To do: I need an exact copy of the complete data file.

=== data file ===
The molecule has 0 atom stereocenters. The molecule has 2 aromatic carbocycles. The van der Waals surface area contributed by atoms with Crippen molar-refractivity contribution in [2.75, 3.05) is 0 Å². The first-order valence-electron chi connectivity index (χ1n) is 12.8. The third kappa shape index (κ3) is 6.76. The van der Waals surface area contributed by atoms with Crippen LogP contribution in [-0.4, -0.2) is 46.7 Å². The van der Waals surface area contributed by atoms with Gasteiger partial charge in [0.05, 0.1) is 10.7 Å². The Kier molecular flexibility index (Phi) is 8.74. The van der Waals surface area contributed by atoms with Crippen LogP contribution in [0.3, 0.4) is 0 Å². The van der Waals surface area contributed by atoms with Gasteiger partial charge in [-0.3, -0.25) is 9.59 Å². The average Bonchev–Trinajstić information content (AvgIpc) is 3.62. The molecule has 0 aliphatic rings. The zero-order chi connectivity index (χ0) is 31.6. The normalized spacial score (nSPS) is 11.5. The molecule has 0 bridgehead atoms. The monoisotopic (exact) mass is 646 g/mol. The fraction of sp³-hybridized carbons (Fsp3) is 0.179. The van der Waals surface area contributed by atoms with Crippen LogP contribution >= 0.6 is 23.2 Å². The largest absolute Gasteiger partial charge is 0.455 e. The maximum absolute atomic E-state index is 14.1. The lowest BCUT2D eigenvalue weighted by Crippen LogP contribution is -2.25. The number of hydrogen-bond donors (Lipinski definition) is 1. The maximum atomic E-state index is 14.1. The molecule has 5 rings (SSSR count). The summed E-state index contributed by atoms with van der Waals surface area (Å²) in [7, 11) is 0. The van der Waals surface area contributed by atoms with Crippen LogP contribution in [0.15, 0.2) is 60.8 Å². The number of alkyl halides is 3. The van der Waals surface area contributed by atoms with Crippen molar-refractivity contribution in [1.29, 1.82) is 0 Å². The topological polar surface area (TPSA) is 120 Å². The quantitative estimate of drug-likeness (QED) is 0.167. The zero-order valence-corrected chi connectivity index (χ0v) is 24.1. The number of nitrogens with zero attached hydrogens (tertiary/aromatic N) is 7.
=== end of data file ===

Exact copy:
The molecule has 0 atom stereocenters. The molecule has 2 aromatic carbocycles. The van der Waals surface area contributed by atoms with Crippen molar-refractivity contribution in [2.75, 3.05) is 0 Å². The first-order valence-electron chi connectivity index (χ1n) is 12.8. The third kappa shape index (κ3) is 6.76. The van der Waals surface area contributed by atoms with Crippen LogP contribution in [-0.4, -0.2) is 46.7 Å². The van der Waals surface area contributed by atoms with Gasteiger partial charge in [0.05, 0.1) is 10.7 Å². The Kier molecular flexibility index (Phi) is 8.74. The van der Waals surface area contributed by atoms with Crippen LogP contribution in [0.3, 0.4) is 0 Å². The van der Waals surface area contributed by atoms with Gasteiger partial charge in [-0.3, -0.25) is 9.59 Å². The average Bonchev–Trinajstić information content (AvgIpc) is 3.62. The molecule has 0 aliphatic rings. The zero-order chi connectivity index (χ0) is 31.6. The normalized spacial score (nSPS) is 11.5. The molecule has 0 bridgehead atoms. The monoisotopic (exact) mass is 646 g/mol. The fraction of sp³-hybridized carbons (Fsp3) is 0.179. The van der Waals surface area contributed by atoms with Crippen LogP contribution >= 0.6 is 23.2 Å². The largest absolute Gasteiger partial charge is 0.455 e. The maximum absolute atomic E-state index is 14.1. The lowest BCUT2D eigenvalue weighted by Crippen LogP contribution is -2.25. The number of hydrogen-bond donors (Lipinski definition) is 1. The maximum atomic E-state index is 14.1. The molecule has 5 rings (SSSR count). The summed E-state index contributed by atoms with van der Waals surface area (Å²) in [7, 11) is 0. The van der Waals surface area contributed by atoms with Crippen LogP contribution in [0.15, 0.2) is 60.8 Å². The number of alkyl halides is 3. The van der Waals surface area contributed by atoms with Crippen molar-refractivity contribution in [1.29, 1.82) is 0 Å². The topological polar surface area (TPSA) is 120 Å². The quantitative estimate of drug-likeness (QED) is 0.167. The zero-order valence-corrected chi connectivity index (χ0v) is 24.1. The number of nitrogens with zero attached hydrogens (tertiary/aromatic N) is 7.